Your passport, IDs, visa, and even travel itineraries should be photocopied before leaving your home country. Keep a copy in every bag you have so that you’ll have an extra copy ready to use during emergencies. This can also be an alternative for situations when you’ll be asked to provide documents regarding your trip. Believe it or not, I am regularly asked to provide the itineraries and bookings in a lot of airport and sometimes, like in India, you have to show it before you can even enter the building. If you don’t have data while traveling, you may not be able to access this, so apart from adding it to your relevant other mobile apps, a physical copy is an easy and cheap back up.
6. Make your plans known
Let your family and close friends know the whole itinerary of your trip. Since you’ll be away for quite some time, spare them the trouble of having to worry about you. Give a detailed list of the things that you’re going to do and the places you’re planning to visit. This makes it easy for them to contact you if an emergency occurs or to locate you should you go missing or should anything happen. Some airlines already ask for a next of kin to contact in case of emergencies but if anything happens to you while on a solo trip, it could take your family some time to find out. Having a small card visible in your wallet with your personal emergency contact details is also a good idea.
7. List down emergency contacts
Prior to your flight, make a list of all your emergency contacts and keep it with you at all times. This comes in handy if you get tangled up in an emergency. It will also be great if you know the emergency contact of your home country’s embassy in the place you’re visiting in case you lose your passport.
Registering with the embassy is a good idea if you are staying in a country for a certain duration. They can help keep you updated on events and happenings and you can network a bit with fellow countrymen and women. As I have spent significant amount of time in countries where safety is a concern, registering with the embassy is a must in case emergency evacuation is required. And if nothing else, embassies in such locations are a great place to meet people as they often organise parties for the members and expats. I have attended more than one fun party at the American Embassy in Khartoum.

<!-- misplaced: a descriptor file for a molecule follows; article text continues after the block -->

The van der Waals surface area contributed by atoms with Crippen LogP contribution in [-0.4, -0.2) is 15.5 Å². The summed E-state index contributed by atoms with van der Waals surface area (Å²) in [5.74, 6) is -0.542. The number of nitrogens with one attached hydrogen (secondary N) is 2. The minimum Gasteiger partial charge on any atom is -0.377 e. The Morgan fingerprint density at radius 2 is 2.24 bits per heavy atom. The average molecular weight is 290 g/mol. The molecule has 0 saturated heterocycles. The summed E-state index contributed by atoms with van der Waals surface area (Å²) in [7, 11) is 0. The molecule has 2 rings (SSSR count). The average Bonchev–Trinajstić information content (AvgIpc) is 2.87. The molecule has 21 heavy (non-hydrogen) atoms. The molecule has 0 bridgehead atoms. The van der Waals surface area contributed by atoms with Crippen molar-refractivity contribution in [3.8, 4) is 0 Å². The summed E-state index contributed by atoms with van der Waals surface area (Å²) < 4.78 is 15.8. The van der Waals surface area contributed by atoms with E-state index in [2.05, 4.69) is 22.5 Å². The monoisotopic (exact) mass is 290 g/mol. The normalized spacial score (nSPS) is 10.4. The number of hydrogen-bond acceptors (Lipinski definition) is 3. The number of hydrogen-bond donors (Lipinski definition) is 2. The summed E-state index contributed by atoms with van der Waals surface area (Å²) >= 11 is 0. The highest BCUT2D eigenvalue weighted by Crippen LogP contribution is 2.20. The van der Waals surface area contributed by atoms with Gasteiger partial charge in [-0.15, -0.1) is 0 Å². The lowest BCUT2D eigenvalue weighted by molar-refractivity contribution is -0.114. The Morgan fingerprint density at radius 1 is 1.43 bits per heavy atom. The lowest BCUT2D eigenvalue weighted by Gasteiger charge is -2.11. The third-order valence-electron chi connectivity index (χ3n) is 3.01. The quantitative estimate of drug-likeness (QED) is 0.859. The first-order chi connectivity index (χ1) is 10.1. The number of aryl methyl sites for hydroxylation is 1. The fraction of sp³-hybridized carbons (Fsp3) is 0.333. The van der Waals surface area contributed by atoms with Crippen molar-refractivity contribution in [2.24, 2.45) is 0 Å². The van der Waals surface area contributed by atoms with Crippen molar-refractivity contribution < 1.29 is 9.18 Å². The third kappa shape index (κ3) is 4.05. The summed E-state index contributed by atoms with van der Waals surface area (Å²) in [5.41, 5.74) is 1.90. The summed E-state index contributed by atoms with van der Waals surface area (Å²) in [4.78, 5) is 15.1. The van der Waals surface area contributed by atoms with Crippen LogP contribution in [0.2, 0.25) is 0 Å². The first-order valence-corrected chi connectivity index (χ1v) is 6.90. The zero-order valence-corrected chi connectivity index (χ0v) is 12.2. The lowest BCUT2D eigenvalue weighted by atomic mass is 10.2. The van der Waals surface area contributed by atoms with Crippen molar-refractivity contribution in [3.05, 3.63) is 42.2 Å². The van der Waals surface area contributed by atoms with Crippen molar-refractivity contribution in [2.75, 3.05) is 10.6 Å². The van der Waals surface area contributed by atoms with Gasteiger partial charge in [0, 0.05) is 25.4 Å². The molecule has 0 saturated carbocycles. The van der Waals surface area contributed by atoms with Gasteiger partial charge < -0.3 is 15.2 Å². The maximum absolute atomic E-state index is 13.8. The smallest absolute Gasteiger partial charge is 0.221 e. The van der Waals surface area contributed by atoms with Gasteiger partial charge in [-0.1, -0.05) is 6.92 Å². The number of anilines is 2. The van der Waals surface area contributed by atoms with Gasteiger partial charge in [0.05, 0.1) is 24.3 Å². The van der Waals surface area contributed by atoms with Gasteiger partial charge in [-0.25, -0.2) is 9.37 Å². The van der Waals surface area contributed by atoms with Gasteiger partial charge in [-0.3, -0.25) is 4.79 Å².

8. Invest in a sturdy travel bag
A sturdy travel bag is a great investment for your long-distance trip, as it won’t easily give in to wear and tear while you go from place to place. This can also save you money from constantly buying a new bag to replace the worn-out one. I am a huge fan of Tumi. My trusty carry on lasted me ten years of weekly travel, impressive and well worth each dollar, even if they are not cheap.
9. Beware of local scams
Especially if it’s your first time to visit a particular destination, research about the common tourist scams in that place. This can help you prepare for the worst and plan on how to keep yourself safe at all times. Google searches on the topic will bring out relevant results.
10. Know the laws and regulations
Make sure that you also know the basic rules and regulations in the place you are traveling to. Several countries are strict when it comes to even little things like chewing gum in Singapore. You don’t want to offend anyone or violate any rules. Drug abuse also carries the death penalty in many countries, including Singapore, so what may be legal in California or even Thailand, could land you in jail or worse elsewhere.
The above may seem like a lot of preparation and you may think that some of the points are not required, but even if I like going on unplanned trips and prefer not to have a schedule or bookings, I have been in enough situations over the last 12 years to know that it is always best to be safe than sorry.